Vote Now! Papa Murphy’s Final Quarter Friday Night Favorite
How to donate to Salvation Army Hurricane Harvey relief
How to donate to Red Cross Hurricane Harvey relief

More Thunderstorms Hit the Sierra

CISCO GROVE -- Tuesday afternoon Sierra storms prompted severe thunderstorm warnings from the National Weather Service. Those warnings urged people to seek shelter because of lightning. But the heavy downpours of rain and hail descended on I-80 with danger of their own.

The California Highway Patrol was busy responding to accidents on the slick interstate.

"It almost looked like there was snow on the road, there was that much hail," said Officer Ryan Dore with Truckee CHP.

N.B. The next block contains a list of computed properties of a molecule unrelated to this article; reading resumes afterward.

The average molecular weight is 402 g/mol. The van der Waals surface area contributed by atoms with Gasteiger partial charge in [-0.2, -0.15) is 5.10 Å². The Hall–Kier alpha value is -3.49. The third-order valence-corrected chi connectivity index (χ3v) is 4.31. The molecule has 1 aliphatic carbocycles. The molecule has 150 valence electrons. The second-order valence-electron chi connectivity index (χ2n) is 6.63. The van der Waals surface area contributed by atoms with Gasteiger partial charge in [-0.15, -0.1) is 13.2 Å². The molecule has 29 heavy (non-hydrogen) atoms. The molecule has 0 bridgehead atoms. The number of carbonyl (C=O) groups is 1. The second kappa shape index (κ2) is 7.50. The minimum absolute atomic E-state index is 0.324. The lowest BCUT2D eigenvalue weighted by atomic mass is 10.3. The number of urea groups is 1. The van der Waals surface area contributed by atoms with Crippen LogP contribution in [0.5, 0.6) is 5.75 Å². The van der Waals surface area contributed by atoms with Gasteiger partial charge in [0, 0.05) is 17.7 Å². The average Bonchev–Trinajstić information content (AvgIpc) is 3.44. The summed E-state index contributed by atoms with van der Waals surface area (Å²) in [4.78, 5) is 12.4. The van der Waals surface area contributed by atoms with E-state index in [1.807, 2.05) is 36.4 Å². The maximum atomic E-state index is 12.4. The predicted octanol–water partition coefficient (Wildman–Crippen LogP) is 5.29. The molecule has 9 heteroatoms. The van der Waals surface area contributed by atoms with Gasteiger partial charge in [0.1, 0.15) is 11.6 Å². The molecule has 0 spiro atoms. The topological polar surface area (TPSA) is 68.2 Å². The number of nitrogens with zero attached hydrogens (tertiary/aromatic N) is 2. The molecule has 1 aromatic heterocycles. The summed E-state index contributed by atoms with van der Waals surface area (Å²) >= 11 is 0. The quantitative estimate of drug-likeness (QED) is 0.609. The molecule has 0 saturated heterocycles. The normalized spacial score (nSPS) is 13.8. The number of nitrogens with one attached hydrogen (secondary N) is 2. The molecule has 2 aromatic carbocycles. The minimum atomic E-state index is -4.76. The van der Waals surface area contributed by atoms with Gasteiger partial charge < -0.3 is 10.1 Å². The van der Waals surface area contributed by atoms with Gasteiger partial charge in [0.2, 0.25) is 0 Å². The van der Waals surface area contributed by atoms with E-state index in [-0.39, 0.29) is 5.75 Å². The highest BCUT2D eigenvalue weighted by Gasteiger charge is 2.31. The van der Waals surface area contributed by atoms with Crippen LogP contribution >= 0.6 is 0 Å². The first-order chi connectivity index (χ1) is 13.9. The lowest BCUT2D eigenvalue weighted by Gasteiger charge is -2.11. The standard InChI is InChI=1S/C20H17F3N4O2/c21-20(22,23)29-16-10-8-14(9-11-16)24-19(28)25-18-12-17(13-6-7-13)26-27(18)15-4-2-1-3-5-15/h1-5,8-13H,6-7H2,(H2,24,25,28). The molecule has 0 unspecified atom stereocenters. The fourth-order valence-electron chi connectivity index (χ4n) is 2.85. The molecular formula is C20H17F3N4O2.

Dore says the driver of a van had to be hospitalized after it rolled over near Emigrant Gap. The speed limit is 65, but Dore says that is too fast for weather.

"We recommend 35-40 mph at the most, especially when you start getting the standing hail on the road. That's no different than snow. It gets very slick," Dore said.

"Just make sure you know that the weather can change at any moment. I mean it's almost 85 degrees in Grass Valley and it's 55 up here, so it's a lot colder. You never know. It can change in a moment's notice up here," said Jay Nau, who was visiting from Grass Valley.

The Nau family drove up safely from Grass Valley to get away from the heat and get a look at the thunderstorms.

"I love coming out, seeing the lightning and the rain. I just love it," Nau said.

And for professional photographer Anthony Blake, this is the kind of day he lives for.

"Pretty fortunate to live as close as we do to all the different parts of this country. It's awesome," Blake said.  "I wish we got more of it."

Rain to help prevent forest fires and cloud-to-ground lightning which can ignite them: one of nature's great contradictions on display during the final full week of summer.